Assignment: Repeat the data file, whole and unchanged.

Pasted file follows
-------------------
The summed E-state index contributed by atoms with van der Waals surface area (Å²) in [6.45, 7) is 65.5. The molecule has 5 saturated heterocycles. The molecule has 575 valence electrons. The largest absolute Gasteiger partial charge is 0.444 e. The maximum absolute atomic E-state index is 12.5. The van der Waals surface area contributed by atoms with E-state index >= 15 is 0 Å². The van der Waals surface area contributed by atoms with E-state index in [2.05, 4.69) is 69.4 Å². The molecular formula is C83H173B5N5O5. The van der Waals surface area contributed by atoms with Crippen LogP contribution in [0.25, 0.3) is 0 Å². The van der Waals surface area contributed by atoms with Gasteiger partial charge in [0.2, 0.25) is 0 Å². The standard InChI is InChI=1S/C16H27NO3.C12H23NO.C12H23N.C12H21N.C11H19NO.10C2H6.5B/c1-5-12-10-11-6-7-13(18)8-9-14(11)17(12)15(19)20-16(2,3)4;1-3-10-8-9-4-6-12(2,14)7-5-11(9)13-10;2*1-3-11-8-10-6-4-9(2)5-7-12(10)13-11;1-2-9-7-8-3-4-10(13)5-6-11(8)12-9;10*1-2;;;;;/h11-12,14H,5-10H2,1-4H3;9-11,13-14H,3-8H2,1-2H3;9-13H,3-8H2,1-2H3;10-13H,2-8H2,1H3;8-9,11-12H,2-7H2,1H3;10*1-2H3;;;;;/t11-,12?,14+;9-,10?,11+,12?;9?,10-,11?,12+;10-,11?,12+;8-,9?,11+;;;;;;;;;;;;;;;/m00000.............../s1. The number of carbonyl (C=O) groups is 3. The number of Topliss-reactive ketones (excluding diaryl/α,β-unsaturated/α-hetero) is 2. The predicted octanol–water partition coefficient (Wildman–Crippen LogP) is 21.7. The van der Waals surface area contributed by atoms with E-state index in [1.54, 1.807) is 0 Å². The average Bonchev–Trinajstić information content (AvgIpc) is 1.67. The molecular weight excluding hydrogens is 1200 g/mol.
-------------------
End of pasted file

The summed E-state index contributed by atoms with van der Waals surface area (Å²) in [6.45, 7) is 65.5. The molecule has 5 saturated heterocycles. The molecule has 575 valence electrons. The largest absolute Gasteiger partial charge is 0.444 e. The maximum absolute atomic E-state index is 12.5. The van der Waals surface area contributed by atoms with E-state index >= 15 is 0 Å². The van der Waals surface area contributed by atoms with E-state index in [2.05, 4.69) is 69.4 Å². The molecular formula is C83H173B5N5O5. The van der Waals surface area contributed by atoms with Crippen LogP contribution in [0.25, 0.3) is 0 Å². The van der Waals surface area contributed by atoms with Gasteiger partial charge in [0.2, 0.25) is 0 Å². The standard InChI is InChI=1S/C16H27NO3.C12H23NO.C12H23N.C12H21N.C11H19NO.10C2H6.5B/c1-5-12-10-11-6-7-13(18)8-9-14(11)17(12)15(19)20-16(2,3)4;1-3-10-8-9-4-6-12(2,14)7-5-11(9)13-10;2*1-3-11-8-10-6-4-9(2)5-7-12(10)13-11;1-2-9-7-8-3-4-10(13)5-6-11(8)12-9;10*1-2;;;;;/h11-12,14H,5-10H2,1-4H3;9-11,13-14H,3-8H2,1-2H3;9-13H,3-8H2,1-2H3;10-13H,2-8H2,1H3;8-9,11-12H,2-7H2,1H3;10*1-2H3;;;;;/t11-,12?,14+;9-,10?,11+,12?;9?,10-,11?,12+;10-,11?,12+;8-,9?,11+;;;;;;;;;;;;;;;/m00000.............../s1. The number of carbonyl (C=O) groups is 3. The number of Topliss-reactive ketones (excluding diaryl/α,β-unsaturated/α-hetero) is 2. The predicted octanol–water partition coefficient (Wildman–Crippen LogP) is 21.7. The van der Waals surface area contributed by atoms with E-state index in [1.54, 1.807) is 0 Å². The average Bonchev–Trinajstić information content (AvgIpc) is 1.67. The molecular weight excluding hydrogens is 1200 g/mol.